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Mexican Monkey Bread Pizza.
This dish is super versatile in terms of a shopping list.
See what's fresh at your local discount supermarket.
Whatever toppings are available at your local discount grocery will work. I found black olives and green chiles at mine, but you can just as easily use black beans, jalapenos, lettuce, sliced cherry tomatoes, or a variety of other fresh or canned veggies. Keep your eyes open at the store, and something inspired is bound to present itself! This also kind of keeps the recipe fresh and different each time, particularly because discount grocery stores often don’t have the same things each time you shop. And considering the main part of this dish is created from cheap canned biscuits (I gave 39 cents for mine at ALDI!), you have a little wiggle room to experiment with the other ingredients.
So long, onion half. May you live to die another day...
First, dice a green pepper and small onion; saute in butter/margarine over medium heat. (I wound up using only half of my onion because the generic salsa I bought looked kind of onion-heavy to begin with). Just eyeball your ingredients and use more of what you like and less of what you don’t. Again, there’s a lot of freedom with this dish!
Once pepper and onion (or whatever fresh ingredients you’ve elected to use) begin to tenderize in the skillet, drain any excess butter and add either 1/2 lb. ground beef, turkey, or TVP. (I used TVP. To learn how to prepare TVP, click here.
) Season if you like. (I used garlic powder and cayenne pepper.) Increase heat to medium high and stir meat-veggie blend until browned. OR, if you are preparing this as a side dish or party dish rather than an entree, you can actually skip the entire stovetop cooking portion of this recipe and begin at the biscuit stage.
Looks like beef. Smells like beef. Browns like beef.
I eventually fleshed out this recipe with meat and fresh veggies because I live with Hubby, who will not eat anything that does not contain meat (or at least what he THINKS is meat!) because there’s “nothing to CHEW on…” But, by all means, if your family is not that picky and you’d like to save some time, just skip straight to the biscuit stage below!
Once the meat mixture is browned, remove from heat and drain if necessary. Let it cool a little bit while you complete the next step so that it won’t be too hot to touch in a couple of minutes when you dress the pizza. Next, peel open a can of cheap biscuits (I use buttermilk rather than flaky variety for this recipe…they tend to get less soggy) and separate the individual biscuits.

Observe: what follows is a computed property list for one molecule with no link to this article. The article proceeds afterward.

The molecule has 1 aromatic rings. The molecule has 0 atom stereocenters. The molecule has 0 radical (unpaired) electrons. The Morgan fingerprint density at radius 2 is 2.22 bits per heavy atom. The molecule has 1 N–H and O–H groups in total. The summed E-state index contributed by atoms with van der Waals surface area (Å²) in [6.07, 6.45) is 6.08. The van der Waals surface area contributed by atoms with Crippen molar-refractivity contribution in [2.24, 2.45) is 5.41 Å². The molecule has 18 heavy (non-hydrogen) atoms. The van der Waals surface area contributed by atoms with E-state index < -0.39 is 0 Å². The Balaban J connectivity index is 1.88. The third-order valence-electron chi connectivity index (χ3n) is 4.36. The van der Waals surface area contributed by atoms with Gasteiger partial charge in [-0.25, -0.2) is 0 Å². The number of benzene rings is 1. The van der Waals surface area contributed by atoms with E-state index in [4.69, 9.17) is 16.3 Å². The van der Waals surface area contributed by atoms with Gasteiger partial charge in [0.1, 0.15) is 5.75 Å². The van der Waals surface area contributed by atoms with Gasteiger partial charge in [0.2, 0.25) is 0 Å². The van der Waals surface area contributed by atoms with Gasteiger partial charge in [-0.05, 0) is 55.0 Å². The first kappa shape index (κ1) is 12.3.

Using sharp kitchen scissors, hold a raw biscuit over an 8″x8″ glass dish and cut each round biscuit into 6-10
A snip here, a snip there...
small wedges. This will allow the pizza’s “crust” to separate easily like monkey bread once it’s cooked while still supporting the slice of pizza in the meantime.
Once all biscuits have been snipped into small pieces, pour 1/2 cup salsa over the wedges and toss lightly with fingertips. It will look like there’s not much crust
Go on. Play with your food.
there and you may be tempted to use a second can of biscuits, but don’t. First of all, the biscuit dough is going to expand in every direction and fill in all the gaps. Secondly, too much biscuit dough will mean soggy, uncooked dough in the middle with charred outside edges. It’s best to be a minimalist here. Just spread out the wedges to lightly cover most of the bottom of the pan, and trust the oven to do the rest of the work.
Use enough meat mixture to make a thin, even coat over the dough.
By now, your saucepan mixture (if you’re using any) should be cool enough to spoon over the top of the bread dough. You can even toss this a little if the meat/veggie seems a bit too thick. Don’t be afraid to
Remember to freeze any leftover filling for later culinary projects.
only use some of the mixture (like I did) because you can always freeze the remainder and have a wonderful, ready-made base for stuffed mushrooms or spaghetti sauce down the road.
Sprinkle 1 cup shredded cheese and remaining toppings over the casserole dish and bake uncovered at 400 degrees for approximately 15-20 minutes. Watch for the first signs of browning and don’t be afraid to finger-test the center for appropriate sponginess. Mine was ready to come out at exactly 18 minutes, but this will vary depending on brand of biscuits, size of wedges, etc. Remove from oven, allow to cool about 10 minutes, and slice into squares. Eat with a fork or tear wedges apart like traditional monkey bread. It’s great for parties or eating in front of the TV. Enjoy!